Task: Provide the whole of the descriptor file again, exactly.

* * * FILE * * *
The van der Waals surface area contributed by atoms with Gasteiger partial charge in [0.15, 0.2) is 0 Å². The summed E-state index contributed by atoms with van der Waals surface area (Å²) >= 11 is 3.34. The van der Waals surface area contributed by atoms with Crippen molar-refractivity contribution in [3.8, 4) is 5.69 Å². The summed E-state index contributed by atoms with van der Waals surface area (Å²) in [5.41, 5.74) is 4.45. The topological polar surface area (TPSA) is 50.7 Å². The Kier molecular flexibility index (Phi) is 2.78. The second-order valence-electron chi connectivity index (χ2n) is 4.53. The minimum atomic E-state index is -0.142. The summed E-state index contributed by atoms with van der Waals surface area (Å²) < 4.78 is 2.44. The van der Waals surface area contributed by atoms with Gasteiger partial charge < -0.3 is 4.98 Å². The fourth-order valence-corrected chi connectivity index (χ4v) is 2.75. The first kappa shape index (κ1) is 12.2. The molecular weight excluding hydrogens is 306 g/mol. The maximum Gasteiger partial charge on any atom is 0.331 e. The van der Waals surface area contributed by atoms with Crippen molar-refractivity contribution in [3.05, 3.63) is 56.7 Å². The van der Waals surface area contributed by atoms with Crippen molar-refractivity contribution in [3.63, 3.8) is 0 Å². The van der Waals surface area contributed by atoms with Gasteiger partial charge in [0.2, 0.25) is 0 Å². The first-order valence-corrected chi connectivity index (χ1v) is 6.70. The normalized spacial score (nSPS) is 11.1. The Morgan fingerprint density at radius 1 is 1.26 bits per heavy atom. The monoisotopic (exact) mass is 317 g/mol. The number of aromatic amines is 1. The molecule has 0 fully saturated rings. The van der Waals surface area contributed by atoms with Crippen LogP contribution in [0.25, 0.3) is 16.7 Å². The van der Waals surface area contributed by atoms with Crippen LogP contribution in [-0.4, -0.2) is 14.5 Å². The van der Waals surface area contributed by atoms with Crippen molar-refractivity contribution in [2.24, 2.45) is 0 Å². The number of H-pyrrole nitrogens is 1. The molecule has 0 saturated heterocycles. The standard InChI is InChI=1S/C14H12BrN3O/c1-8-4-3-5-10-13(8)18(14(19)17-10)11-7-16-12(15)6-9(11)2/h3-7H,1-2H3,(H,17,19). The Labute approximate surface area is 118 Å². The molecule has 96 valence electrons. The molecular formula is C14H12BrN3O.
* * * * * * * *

The van der Waals surface area contributed by atoms with Gasteiger partial charge in [0.15, 0.2) is 0 Å². The summed E-state index contributed by atoms with van der Waals surface area (Å²) >= 11 is 3.34. The van der Waals surface area contributed by atoms with Crippen molar-refractivity contribution in [3.8, 4) is 5.69 Å². The summed E-state index contributed by atoms with van der Waals surface area (Å²) in [5.41, 5.74) is 4.45. The topological polar surface area (TPSA) is 50.7 Å². The Kier molecular flexibility index (Phi) is 2.78. The second-order valence-electron chi connectivity index (χ2n) is 4.53. The minimum atomic E-state index is -0.142. The summed E-state index contributed by atoms with van der Waals surface area (Å²) < 4.78 is 2.44. The van der Waals surface area contributed by atoms with Gasteiger partial charge < -0.3 is 4.98 Å². The fourth-order valence-corrected chi connectivity index (χ4v) is 2.75. The first kappa shape index (κ1) is 12.2. The molecular weight excluding hydrogens is 306 g/mol. The maximum Gasteiger partial charge on any atom is 0.331 e. The van der Waals surface area contributed by atoms with Crippen molar-refractivity contribution in [3.05, 3.63) is 56.7 Å². The van der Waals surface area contributed by atoms with Crippen molar-refractivity contribution in [3.63, 3.8) is 0 Å². The van der Waals surface area contributed by atoms with Gasteiger partial charge in [0.2, 0.25) is 0 Å². The first-order valence-corrected chi connectivity index (χ1v) is 6.70. The normalized spacial score (nSPS) is 11.1. The Morgan fingerprint density at radius 1 is 1.26 bits per heavy atom. The monoisotopic (exact) mass is 317 g/mol. The number of aromatic amines is 1. The molecule has 0 fully saturated rings. The van der Waals surface area contributed by atoms with Crippen LogP contribution in [0.25, 0.3) is 16.7 Å². The van der Waals surface area contributed by atoms with Crippen LogP contribution in [-0.4, -0.2) is 14.5 Å². The van der Waals surface area contributed by atoms with Crippen molar-refractivity contribution in [2.24, 2.45) is 0 Å². The number of H-pyrrole nitrogens is 1. The molecule has 0 saturated heterocycles. The standard InChI is InChI=1S/C14H12BrN3O/c1-8-4-3-5-10-13(8)18(14(19)17-10)11-7-16-12(15)6-9(11)2/h3-7H,1-2H3,(H,17,19). The Labute approximate surface area is 118 Å². The molecule has 96 valence electrons. The molecular formula is C14H12BrN3O.